Between high-profile trades and several seasons without any high draft picks, the Washington Nationals farm system is not the powerhouse it used to be. Should the team be worried moving forward?
At first glance, there appears to be a big question mark surrounding the future of the Washington Nationals. The team has just one consensus top-100 prospect, a sudden lack of pitching depth and has been consistently ranked among the bottom third minor league systems in the league.
In actuality, the Nationals are much better prepared for the post-Harper era than most people realize. In 2019 — the first season Harper, presumably, won’t be playing in D.C. — the Nats’ outfield should consist of Eaton and Victor Robles, the team’s No. 1 prospect. Eaton has been a very good player over the course of his career despite not earning an All-Star nod and is under team control through 2021. Robles is a top-10 prospect in the minors and has shown real five-tool potential at just 19 years old.
While some may cite Michael Taylor and Brian Goodwin as pretty thin outfield depth for the future, the Nats won’t need to look internally to shore up that last outfield spot. Jayson Werth and his $126 million contract come off the books after this season. Ryan Zimmerman’s contract only guarantees him a spot on the roster through 2019. Harper, who will be making $13.625 million this season, and Daniel Murphy, who’s owed $29.5 million over the next two years, will no longer be on payroll as well.
Relief from these contracts will provide Washington with some financial flexibility to make a splash in the stacked 2018-19 free agent class. The team will also most likely have reached some kind of settlement at that point in the MASN dispute and will no longer be financing the construction of a Spring Training complex.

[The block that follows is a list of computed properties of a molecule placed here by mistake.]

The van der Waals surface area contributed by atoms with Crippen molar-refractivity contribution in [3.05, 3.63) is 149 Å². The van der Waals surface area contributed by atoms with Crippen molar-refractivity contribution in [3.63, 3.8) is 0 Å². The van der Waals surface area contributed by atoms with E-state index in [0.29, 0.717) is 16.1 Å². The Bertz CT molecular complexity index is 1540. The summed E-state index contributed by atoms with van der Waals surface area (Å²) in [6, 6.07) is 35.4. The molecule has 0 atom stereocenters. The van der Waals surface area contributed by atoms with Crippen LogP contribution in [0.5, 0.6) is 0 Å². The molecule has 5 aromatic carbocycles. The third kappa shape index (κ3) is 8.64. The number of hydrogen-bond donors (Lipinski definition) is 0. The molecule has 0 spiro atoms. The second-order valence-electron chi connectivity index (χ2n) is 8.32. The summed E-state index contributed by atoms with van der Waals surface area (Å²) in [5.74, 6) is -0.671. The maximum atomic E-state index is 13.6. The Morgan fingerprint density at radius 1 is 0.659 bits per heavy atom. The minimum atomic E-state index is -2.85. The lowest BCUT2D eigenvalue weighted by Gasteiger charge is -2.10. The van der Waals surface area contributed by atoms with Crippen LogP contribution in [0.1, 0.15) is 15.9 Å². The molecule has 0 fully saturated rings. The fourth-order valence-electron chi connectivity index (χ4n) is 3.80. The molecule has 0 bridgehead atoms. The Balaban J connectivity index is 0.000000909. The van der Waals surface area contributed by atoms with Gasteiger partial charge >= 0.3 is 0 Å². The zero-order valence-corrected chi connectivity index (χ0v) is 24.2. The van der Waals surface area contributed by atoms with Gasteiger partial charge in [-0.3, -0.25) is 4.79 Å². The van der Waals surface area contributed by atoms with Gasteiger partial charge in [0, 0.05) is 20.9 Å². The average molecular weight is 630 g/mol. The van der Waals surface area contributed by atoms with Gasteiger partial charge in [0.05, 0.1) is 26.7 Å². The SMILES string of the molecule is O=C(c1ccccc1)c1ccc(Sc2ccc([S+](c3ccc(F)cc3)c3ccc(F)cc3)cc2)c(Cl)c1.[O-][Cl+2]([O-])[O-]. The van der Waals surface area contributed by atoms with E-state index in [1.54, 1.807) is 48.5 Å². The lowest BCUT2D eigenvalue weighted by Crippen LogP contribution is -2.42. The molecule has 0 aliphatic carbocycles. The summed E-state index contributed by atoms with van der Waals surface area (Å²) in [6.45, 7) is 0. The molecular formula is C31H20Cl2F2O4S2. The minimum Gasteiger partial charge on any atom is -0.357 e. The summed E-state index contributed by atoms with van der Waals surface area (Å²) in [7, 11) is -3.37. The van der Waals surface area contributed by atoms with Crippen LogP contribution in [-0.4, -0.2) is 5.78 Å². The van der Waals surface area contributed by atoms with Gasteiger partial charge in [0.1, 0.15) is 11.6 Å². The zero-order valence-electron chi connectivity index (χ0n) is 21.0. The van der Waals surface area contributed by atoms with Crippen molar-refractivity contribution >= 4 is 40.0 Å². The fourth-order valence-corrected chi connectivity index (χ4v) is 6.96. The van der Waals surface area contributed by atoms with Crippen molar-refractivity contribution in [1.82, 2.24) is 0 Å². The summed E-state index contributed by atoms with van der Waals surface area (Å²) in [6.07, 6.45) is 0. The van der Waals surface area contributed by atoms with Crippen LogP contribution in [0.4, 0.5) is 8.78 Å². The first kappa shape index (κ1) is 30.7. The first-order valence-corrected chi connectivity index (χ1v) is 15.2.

In the infield, Anthony Rendon hits free agency in 2020. Among everyone on the team right now — aside from Harper — Rendon is probably the biggest candidate for an extension. Rising superstar Trea Turner is under team control through 2022. Wilmer Difo will be an option for an everyday job at second base and infield prospects Carter Kieboom and Sheldon Neuse will be close to reaching the majors.
The rotation — an area that many seemed to be concerned with as a result of the Eaton trade — is in pretty good shape. Max Scherzer is under contract through 2021 and Stephen Strasburg’s first opt-out is after 2019 (but would be forced to forgo $100 million). Joe Ross has another five years with the team, Erick Fedde’s been quickly rising up the prospect ranks since receiving Tommy John surgery in 2014 and fringe players Austin Voth and A.J. Cole remain the team’s best options at AAA.
All in all, the Nationals’ farm system isn’t anything special but the team is prepared. The window of winning a championship with Harper might be closing, but that doesn’t mean the the Nats won’t do it without him.